Chwilio Deddfwriaeth

Justice (Northern Ireland) Act 2002

Schedule 12: Minor and Consequential Amendments

203.This Schedule makes a number of minor and consequential amendments.

204.Paragraphs 1, 2 and 6 of this Schedule replicate amendments made by the Prosecution of Offences (Northern Ireland) Order 1972, which is repealed by this Act.

205.Paragraphs 3, 4 and 5 make minor amendments to the County Courts Act (Northern Ireland) 1959, including clarifying that one or more judges may be assigned to each county court division. Paragraph 4 also reflects the current position in Belfast where four judges are assigned to Belfast, one of whom is appointed Recorder of Belfast. Paragraph 5 is consequential on the repeal of section 105(3) of that Act (which makes provision about judicial oaths, now provided for by section 19).

206.Paragraphs 7, 8 and 9 make amendments to the Law Commission Act 1965 consequential on the establishment of an independent Northern Ireland Law Commission.

207.Paragraphs 10, 11 and 12 make minor amendments to the Administration of Justice Act 1973, including provision for the salaries of judges of the Supreme Court in Northern Ireland to be paid out of the Consolidated Fund of Northern Ireland. Paragraph 12 provides that the power of the Lord Chancellor to declare a higher judicial office vacant where the holder of that office is so incapacitated that he cannot resign it shall not be exercisable in respect of judges to whom section 7 of this Act applies.

208.Paragraph 13 amends the manner in which a judge of the Supreme Court in Northern Ireland may resign, by providing that the Lord Chief Justice or a Lord Justice of Appeal may tender a letter of resignation to her Majesty, and a judge of the High Court may write to the First Minister and deputy First Minister.

209.Paragraph 15 amends the Criminal Appeal (Northern Ireland) Act 1980 to provide for appeals against sentence following proceedings for breach of a youth conference order (see Schedule 10).

210.Paragraphs 16 to 28 amend the 1981 Order. Paragraph 17 is consequential on the repeal of paragraph 5 of Schedule 1 to the 1981 Order (which provided for legal aid for proceedings before a coroner). Paragraph 18 provides that advice and assistance under the 1981 Order will not be available for proceedings in respect of which exceptional legal aid is available under a direction given by the Lord Chancellor (provided for by section 76). This replicates the existing restriction on the availability of advice and assistance when a civil aid certificate is in force.

211.Paragraphs 19 and 20 are consequential on the repeal of Article 10(6) of the 1981 Order (position of providers and parties where services are given by way of legal aid) and the re-enactment of the same provisions (provided for by paragraph 20). Paragraph 21 amends the effect of the indemnity granted in relation to contributions to include contributions arising from a grant of exceptional legal aid (provided for by section 76).

212.Paragraphs 24 to 26 make amendments consequential on the provision of free legal aid for diversionary youth conferences (see section 61).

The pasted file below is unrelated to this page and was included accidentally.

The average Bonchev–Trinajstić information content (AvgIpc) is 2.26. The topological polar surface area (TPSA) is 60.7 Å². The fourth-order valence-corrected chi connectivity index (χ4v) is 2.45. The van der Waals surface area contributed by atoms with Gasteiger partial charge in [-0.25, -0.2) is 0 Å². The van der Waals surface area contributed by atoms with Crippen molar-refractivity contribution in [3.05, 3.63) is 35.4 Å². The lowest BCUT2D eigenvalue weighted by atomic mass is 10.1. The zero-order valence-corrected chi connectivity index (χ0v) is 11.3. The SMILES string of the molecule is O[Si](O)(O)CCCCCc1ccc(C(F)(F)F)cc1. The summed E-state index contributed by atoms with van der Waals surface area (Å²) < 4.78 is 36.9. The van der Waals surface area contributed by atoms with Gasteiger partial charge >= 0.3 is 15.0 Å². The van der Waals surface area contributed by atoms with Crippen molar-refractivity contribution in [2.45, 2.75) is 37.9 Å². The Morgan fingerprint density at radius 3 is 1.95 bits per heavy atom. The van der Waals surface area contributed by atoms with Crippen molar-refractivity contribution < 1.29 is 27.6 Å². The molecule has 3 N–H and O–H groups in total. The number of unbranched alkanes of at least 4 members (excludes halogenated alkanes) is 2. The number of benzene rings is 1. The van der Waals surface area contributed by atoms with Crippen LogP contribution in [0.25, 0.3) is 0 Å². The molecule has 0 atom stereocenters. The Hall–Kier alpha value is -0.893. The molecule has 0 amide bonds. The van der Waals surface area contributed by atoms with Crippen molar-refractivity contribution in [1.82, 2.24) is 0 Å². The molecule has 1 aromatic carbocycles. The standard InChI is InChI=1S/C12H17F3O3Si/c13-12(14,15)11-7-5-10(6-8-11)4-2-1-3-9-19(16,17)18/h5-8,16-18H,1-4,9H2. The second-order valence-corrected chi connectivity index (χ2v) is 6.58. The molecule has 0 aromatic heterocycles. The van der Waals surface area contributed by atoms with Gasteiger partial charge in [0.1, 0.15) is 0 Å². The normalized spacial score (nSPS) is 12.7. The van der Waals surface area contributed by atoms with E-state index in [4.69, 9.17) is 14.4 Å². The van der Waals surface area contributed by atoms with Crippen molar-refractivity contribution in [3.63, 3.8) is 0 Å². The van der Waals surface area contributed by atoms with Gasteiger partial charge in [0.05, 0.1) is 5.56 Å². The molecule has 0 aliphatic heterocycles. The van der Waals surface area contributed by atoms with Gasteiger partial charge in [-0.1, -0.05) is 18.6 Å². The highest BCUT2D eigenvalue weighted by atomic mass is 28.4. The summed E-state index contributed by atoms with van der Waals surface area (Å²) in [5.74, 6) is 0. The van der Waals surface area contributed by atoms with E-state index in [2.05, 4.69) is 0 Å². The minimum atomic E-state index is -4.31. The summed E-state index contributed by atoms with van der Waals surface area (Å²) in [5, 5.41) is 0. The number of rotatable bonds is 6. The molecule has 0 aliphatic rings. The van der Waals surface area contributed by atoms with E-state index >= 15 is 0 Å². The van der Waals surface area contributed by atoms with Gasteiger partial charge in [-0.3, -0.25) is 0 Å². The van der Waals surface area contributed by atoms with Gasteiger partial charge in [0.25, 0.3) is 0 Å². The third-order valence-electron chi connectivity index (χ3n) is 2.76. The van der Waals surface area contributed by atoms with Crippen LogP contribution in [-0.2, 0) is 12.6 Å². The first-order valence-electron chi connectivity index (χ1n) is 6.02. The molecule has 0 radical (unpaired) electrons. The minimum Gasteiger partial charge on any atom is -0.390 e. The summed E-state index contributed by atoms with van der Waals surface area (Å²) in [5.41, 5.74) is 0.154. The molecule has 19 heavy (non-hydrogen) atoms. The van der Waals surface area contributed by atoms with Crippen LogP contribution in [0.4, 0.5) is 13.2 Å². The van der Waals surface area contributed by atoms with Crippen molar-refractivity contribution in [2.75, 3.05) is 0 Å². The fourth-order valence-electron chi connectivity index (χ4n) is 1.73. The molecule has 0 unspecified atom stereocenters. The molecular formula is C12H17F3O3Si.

213.Paragraph 40 amends the definition of “place of safety” in the Mental Health (Northern Ireland) Order 1986 to include any young offenders centre and any secure accommodation provided by the Health and Social Services Boards in Northern Ireland.

214.The amendment in paragraph 41 to Schedule 3 to the Criminal Justice Act 1988 is consequential on section 41(5) which allows the Director of Public Prosecutions for Northern Ireland (instead of the Attorney General for Northern Ireland) to make an appeal where it is thought that a sentence handed down by a court is unduly lenient .

215.Paragraphs 42 to 46 amend the Police and Criminal Evidence (Northern Ireland) Order 1989 (the “1989 Order”). Paragraph 43 adds definitions of “juvenile justice centre”, “secure accommodation” and “young offenders centre”, which are referred to in the substantive amendments made by paragraphs 44 to 46 of Schedule 12 to the 1989 Order. Article 19(1)(d) of that Order provides that a constable may enter premises without a search warrant for the purposes of recapturing a person who is unlawfully at large from specified custodial institutions. Paragraph 45adds secure accommodation (used for detaining a child who is subject to a custody care order) to that list. Article 39 of the 1989 Order provides for the detention after arrest of juveniles in a place of safety. Paragraph 46 extends the definition of “place of safety” to include young offenders centres and secure accommodation.

216.Paragraph 53 amends Schedule 2 to the Juries Order 1996 to include court security officers, the Director and Deputy Director of the Public Prosecution Service and members of staff of the Public Prosecution Service and the Chief Inspector of Criminal Justice and his staff within the list of persons who are ineligible for jury service.

217.Paragraph 55(2) provides that reparation orders and community responsibility orders are added to the definition of a “community order” for the purposes of the1996 Order. Sub-paragraph (4) provides that an order sending an offender to secure accommodation is included in the definition of “custodial sentence”.

218.Paragraph 56 amends Article 9(3) of the 1996 Order (procedural requirements for community orders) to include “reparation order” and “community responsibility order” so that those provisions apply to these new orders. As a consequence of the creation of custody care orders (provided for by section 56) the definition of orders on which restrictions are imposed by Article 18(1) is extended to include a custody care order (paragraph 57).